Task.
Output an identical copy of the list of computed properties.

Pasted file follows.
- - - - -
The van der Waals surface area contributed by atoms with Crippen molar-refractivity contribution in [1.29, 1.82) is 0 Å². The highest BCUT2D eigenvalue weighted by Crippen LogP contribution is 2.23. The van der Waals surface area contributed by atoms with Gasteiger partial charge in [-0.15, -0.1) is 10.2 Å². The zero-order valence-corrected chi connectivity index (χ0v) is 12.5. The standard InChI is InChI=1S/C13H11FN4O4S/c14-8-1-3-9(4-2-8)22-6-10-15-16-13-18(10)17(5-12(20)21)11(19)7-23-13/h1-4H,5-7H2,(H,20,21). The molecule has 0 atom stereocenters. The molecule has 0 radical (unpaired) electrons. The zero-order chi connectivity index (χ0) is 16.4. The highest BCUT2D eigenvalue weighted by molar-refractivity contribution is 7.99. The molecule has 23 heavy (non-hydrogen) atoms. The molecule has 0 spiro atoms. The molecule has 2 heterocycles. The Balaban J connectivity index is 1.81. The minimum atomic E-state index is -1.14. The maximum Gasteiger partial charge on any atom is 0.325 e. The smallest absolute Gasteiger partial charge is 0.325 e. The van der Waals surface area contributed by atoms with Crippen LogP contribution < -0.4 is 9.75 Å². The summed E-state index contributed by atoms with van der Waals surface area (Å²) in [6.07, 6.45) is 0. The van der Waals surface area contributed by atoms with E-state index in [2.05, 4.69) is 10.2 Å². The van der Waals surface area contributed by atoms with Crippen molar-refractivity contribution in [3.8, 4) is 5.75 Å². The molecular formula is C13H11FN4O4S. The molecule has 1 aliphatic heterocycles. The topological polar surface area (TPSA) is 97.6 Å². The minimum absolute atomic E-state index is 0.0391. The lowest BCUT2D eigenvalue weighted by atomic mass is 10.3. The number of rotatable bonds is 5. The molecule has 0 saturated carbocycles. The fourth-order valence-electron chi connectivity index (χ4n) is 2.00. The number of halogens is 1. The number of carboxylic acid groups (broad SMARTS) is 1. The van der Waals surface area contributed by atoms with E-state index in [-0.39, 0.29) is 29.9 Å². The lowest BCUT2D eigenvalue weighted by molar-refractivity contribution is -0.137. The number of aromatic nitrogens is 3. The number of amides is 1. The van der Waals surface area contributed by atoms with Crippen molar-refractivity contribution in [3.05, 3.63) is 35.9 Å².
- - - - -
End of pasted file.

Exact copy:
The van der Waals surface area contributed by atoms with Crippen molar-refractivity contribution in [1.29, 1.82) is 0 Å². The highest BCUT2D eigenvalue weighted by Crippen LogP contribution is 2.23. The van der Waals surface area contributed by atoms with Gasteiger partial charge in [-0.15, -0.1) is 10.2 Å². The zero-order valence-corrected chi connectivity index (χ0v) is 12.5. The standard InChI is InChI=1S/C13H11FN4O4S/c14-8-1-3-9(4-2-8)22-6-10-15-16-13-18(10)17(5-12(20)21)11(19)7-23-13/h1-4H,5-7H2,(H,20,21). The molecule has 0 atom stereocenters. The molecule has 0 radical (unpaired) electrons. The zero-order chi connectivity index (χ0) is 16.4. The highest BCUT2D eigenvalue weighted by molar-refractivity contribution is 7.99. The molecule has 23 heavy (non-hydrogen) atoms. The molecule has 0 spiro atoms. The molecule has 2 heterocycles. The Balaban J connectivity index is 1.81. The minimum atomic E-state index is -1.14. The maximum Gasteiger partial charge on any atom is 0.325 e. The smallest absolute Gasteiger partial charge is 0.325 e. The van der Waals surface area contributed by atoms with Crippen LogP contribution < -0.4 is 9.75 Å². The summed E-state index contributed by atoms with van der Waals surface area (Å²) in [6.07, 6.45) is 0. The van der Waals surface area contributed by atoms with E-state index in [2.05, 4.69) is 10.2 Å². The van der Waals surface area contributed by atoms with Crippen molar-refractivity contribution in [3.8, 4) is 5.75 Å². The molecular formula is C13H11FN4O4S. The molecule has 1 aliphatic heterocycles. The topological polar surface area (TPSA) is 97.6 Å². The minimum absolute atomic E-state index is 0.0391. The lowest BCUT2D eigenvalue weighted by atomic mass is 10.3. The number of rotatable bonds is 5. The molecule has 0 saturated carbocycles. The fourth-order valence-electron chi connectivity index (χ4n) is 2.00. The number of halogens is 1. The number of carboxylic acid groups (broad SMARTS) is 1. The van der Waals surface area contributed by atoms with E-state index in [-0.39, 0.29) is 29.9 Å². The lowest BCUT2D eigenvalue weighted by molar-refractivity contribution is -0.137. The number of aromatic nitrogens is 3. The number of amides is 1. The van der Waals surface area contributed by atoms with Crippen molar-refractivity contribution in [3.05, 3.63) is 35.9 Å².